Many people find the reality of getting older depressing. And depression itself often comes with a stigma. So when we talk about depression and aging combined, what results is a very complicated — and often hard to treat — issue.
Gary S. Moak, former president of the American Association for Geriatric Psychiatry, has written a new book to help. Beat Depression to Stay Healthier and Live Longer: A Guide for Older Adults and Their Families combines Moak’s years of experience working with elderly populations with the latest research on depression.
Moak begins by defining depression and clarifying many of the myths that surround it. The first clarification he makes — and perhaps the most important — is that old age is not itself depressing. Instead, Moak writes, it is a serious illness of its own.
While we might assume that illness, disability, and loss of independence all constitute depression, this is not the case, writes Moak. Depression also is not purely psychological. Instead, Moak tells us, it is condition that increases the risk of almost every physical ailment older adults finds themselves facing: things like Alzheimers and diabetes, even the risk of falling.
To make his case, Moak cites some powerful studies. Depression increases the chance of having a stroke. After a heart attack, depression doubles the chance of dying. Depression increases the likelihood that patients with chronic kidney disease will go on dialysis. Depression weakens the immune system — and, more generally, depressed people die sooner.
The reason depression so potently affects our physical health is due largely to one sole factor: elevated stress hormones. Unlike anxiety, which causes short-term elevations in cortisol, epinephrine, and adrenaline, depression leads to long-term elevation of stress hormones. This leads to a theory called “inflamm-aging.” According to this theory, Moak writes, “the lifelong, cumulative damaging effects of chronic inflammation are responsible for the telltale signs of aging and the common diseases that go with it.”
Yet given the deleterious physical and psychological effects of depression, many seniors are hesitant to seek, or even accept, treatment. They might be in denial, feel too pressured by their family members, feel as if they are being made to be crazy or senile, or want to handle the problem themselves. Or they might be afraid of taking pills, becoming addicted to those pills, or being forced prematurely into a nursing home.
For each of these objections, Moak offers sound and easily applicable steps that family members can take. For example, he suggests that, to overcome the fear of being put away, a family can discuss the fear that the elder may have about being considered crazy and reassure them that depression has nothing to do with going senile or losing their mind.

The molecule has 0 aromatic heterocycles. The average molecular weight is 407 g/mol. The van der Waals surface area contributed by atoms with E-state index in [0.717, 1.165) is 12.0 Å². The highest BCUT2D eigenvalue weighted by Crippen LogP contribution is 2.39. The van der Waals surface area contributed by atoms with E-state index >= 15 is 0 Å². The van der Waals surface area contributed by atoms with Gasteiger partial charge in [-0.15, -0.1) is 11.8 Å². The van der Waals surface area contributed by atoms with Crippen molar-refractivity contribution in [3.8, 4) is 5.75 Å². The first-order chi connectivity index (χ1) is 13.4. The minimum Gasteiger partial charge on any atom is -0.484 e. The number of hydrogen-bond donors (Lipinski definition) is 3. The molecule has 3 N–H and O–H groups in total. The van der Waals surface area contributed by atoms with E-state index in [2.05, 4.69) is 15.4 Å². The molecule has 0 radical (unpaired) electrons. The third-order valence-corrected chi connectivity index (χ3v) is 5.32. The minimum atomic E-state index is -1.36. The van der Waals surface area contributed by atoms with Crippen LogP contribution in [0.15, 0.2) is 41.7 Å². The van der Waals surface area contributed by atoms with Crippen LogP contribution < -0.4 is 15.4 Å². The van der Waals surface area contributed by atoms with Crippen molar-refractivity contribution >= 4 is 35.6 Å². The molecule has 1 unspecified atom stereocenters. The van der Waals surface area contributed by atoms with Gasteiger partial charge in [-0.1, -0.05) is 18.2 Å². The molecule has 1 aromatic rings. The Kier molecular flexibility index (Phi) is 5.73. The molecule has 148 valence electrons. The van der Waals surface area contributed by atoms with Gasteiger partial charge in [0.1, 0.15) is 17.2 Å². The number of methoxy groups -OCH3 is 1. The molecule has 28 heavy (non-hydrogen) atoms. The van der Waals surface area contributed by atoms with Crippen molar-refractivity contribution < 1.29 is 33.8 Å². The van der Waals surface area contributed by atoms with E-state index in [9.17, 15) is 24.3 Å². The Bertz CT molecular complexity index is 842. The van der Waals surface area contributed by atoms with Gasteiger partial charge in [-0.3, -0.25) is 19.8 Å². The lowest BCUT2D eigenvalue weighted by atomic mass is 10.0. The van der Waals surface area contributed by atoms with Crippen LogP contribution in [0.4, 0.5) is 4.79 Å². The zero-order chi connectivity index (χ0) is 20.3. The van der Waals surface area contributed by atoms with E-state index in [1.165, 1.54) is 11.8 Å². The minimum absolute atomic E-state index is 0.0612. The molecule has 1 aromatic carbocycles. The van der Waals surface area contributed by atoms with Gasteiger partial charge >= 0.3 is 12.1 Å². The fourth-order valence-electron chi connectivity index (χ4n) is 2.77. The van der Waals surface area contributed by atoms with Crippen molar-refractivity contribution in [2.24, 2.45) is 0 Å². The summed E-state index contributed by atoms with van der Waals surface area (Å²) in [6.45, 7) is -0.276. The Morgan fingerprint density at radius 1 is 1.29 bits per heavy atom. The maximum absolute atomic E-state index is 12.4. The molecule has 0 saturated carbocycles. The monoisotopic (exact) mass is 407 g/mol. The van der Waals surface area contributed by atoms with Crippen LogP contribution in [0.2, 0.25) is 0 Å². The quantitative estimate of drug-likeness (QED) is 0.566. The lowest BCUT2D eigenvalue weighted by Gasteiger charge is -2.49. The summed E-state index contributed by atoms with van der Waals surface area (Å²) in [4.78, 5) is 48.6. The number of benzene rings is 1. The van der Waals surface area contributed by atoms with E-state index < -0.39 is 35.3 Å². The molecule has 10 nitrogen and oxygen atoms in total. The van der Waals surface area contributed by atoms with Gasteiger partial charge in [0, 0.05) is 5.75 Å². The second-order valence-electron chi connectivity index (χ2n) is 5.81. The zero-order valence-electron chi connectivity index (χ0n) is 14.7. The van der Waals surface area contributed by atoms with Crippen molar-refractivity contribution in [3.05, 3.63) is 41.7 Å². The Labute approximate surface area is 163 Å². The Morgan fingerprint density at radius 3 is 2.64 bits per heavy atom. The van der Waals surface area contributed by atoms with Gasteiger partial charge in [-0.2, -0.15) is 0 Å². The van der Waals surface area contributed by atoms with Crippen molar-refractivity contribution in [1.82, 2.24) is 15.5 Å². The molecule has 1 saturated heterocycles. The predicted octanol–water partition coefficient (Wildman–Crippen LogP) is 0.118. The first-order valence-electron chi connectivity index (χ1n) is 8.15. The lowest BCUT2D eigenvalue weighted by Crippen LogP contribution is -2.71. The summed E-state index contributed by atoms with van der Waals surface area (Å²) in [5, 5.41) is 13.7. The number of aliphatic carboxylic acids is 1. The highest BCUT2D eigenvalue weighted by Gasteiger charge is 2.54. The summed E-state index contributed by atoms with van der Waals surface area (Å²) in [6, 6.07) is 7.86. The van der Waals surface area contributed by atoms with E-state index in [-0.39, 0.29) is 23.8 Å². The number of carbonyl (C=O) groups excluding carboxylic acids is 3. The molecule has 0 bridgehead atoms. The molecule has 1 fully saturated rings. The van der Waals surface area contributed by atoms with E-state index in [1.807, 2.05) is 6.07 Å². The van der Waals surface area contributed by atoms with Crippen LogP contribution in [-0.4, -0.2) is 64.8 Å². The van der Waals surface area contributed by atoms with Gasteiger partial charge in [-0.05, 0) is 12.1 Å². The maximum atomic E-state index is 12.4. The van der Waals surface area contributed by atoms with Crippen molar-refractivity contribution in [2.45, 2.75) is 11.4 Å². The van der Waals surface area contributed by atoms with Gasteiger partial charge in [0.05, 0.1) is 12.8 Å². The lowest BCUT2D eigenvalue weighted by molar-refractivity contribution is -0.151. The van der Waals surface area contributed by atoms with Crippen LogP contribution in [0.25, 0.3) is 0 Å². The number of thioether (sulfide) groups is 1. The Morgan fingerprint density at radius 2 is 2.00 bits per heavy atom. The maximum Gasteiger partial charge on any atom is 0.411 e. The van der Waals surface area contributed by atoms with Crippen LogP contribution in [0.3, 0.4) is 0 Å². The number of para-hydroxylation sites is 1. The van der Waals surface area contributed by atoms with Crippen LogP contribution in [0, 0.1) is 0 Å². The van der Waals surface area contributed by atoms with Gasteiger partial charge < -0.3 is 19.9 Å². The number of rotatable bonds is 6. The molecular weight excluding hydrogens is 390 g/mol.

Later in the book, Moak turns to treatments that work for depression — after first reminding us that no one is ever too old to get better. Among the treatments he covers are antidepressant medication, psychotherapy, phototherapy, electroconvulsive therapy, transcranial magnetic stimulation, and several alternative approaches such as nutritional supplements, exercise, and lifestyle modifications. For the major classes of antidepressant medication, Moak provides the latest research on each, along with efficacy, risk factors, side effects, and common misunderstandings.
Again, one common misunderstanding is that older people don’t get better, or that they can be made suicidal by antidepressant medication. The reality, Moak writes, is that one in ten Americans take antidepressant medication, and most of them get better.
But if medication is not the desirable route, or you wish to compliment it, Moak offers several suggestions for alternative practices. For example, in combatting the inflammatory effects of depression, curcumin (turmeric) and omega-3 fatty acids may both, according to studies, have anti-inflammatory and anti-oxidant properties. Exercise, which improves brain function and provides psychological benefits, tai chi, yoga, and acupuncture are also helpful complimentary treatments for depression, Moak writes.
Still, despite the many options available to help, effective alleviation of depression can take time. Much of the reason for this is that doctors face three challenges in making a correct depression diagnosis: many conditions mimic depression, diagnosing the correct type of depression can be difficult, and there are no tests to weed out depression. Here, Moak offers numerous case studies of seniors who, despite their initial hesitation and resistance, went on to overcome depression and reclaim their lives.
“Too many older adults don’t expect to get better,” Moak writes, “because they think depression is just part of aging and the elderly don’t respond well to treatment.” But, as Moak shows throughout the book, depression in older patients can indeed be treated, whether you are in your sixties or nineties.
Beat Depression to Stay Healthier and Live Longer: A Guide for Older Adults and Their Families
Rowman & Littlefield, February 2016
Hardcover, 280 pages